The first Thanksgiving after my daughter died, my now ex-husband and I took the escape approach to the holidays. We didn’t normally visit family for Thanksgiving, so instead we took a week long hotel camping trip to west Texas and east New Mexico to see Big Bend, El Paso, Guadalupe Mountain, Carlsbad Caverns, and White Sands. We spent Thanksgiving Day with a friend’s parents who were on their own, too, since the grown children lived in other cities. When we got about an hour outside of Austin, my ex broke down over the fact we were taking the trip without Rebecca. I tried to point out to him that if she had lived, we wouldn’t have taken the trip because there was no way I was taking a six month old on a float trip and caving, but my point was moot. His distress was just another part of grieving her absence. She wasn’t going to be with us no matter what we chose to do that Thanksgiving.
On Thanksgiving day, I got a positive pregnancy test. By Christmas, I was deep in the throes of all day sickness (falsely called morning sickness by some twisted soul). We also had two foster dogs in addition to our two canine family members; one of the foster dogs was very sick with what turned out to be distemper. The message that our families gave us that year was painfully clear: They didn’t want us to come visit them for Christmas. That was one of the hardest parts of the holiday. It felt like no one wanted to see us because it would have forced them to deal with their grief about our absent daughter. If we didn’t show up, they could pretend the whole thing never happened. The following year when our subsequent babies had safely arrived we were welcomed back in the fold. But that first year after her death, we were personnae non gratae. We were harbingers of death.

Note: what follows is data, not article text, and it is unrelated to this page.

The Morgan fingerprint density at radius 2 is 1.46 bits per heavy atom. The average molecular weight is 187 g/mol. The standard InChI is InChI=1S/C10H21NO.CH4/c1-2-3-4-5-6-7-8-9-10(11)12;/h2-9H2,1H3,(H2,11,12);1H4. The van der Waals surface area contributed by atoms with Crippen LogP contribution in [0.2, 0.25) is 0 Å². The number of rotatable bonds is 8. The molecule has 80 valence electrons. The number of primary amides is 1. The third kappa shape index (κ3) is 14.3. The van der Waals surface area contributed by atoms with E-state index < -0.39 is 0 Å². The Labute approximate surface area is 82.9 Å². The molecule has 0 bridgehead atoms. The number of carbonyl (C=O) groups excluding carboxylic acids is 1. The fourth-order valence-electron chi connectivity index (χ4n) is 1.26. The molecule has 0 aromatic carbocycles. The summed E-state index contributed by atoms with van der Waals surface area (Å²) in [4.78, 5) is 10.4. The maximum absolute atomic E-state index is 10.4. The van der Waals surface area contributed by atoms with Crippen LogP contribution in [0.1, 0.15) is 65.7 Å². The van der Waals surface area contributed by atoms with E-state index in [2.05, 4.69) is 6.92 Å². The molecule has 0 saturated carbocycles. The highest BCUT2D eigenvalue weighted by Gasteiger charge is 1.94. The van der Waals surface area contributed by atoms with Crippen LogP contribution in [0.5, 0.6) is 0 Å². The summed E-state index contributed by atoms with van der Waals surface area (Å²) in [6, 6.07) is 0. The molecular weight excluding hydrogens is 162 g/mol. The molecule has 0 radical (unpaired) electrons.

In years since then, we’ve done various observances to keep Rebecca’s memory alive and part of our family celebration. We have several Christmas ornaments given to us over the years by various friends that commemorate her life. We put an angel teddy bear on top of the tree. When the kids were young, we took Christmas pictures with an angel teddy bear (pictured above) in them, too, to symbolize her absence. We often adopt a child who is the same age she would have been the same age through a social relief organization to provide gifts in her memory.
Honestly, though, that first Christmas hurt like hell. There’s nothing that can stop that pain. All the remembrances help a slight bit, but there is nothing to fill the absence of a loved one. The only thing to do is feel the pain, grieve the loss, and know that one day things will be different. Each “first” is incredibly hard. One day, though, the pain will no longer feel so hellishly deep. There comes a point where if one does intense healing work, the memory of a loved one lost too soon can bring happiness rather than agony.
© 2015 Elizabeth Galen, Ph.D., Green Heart Guidance, LLC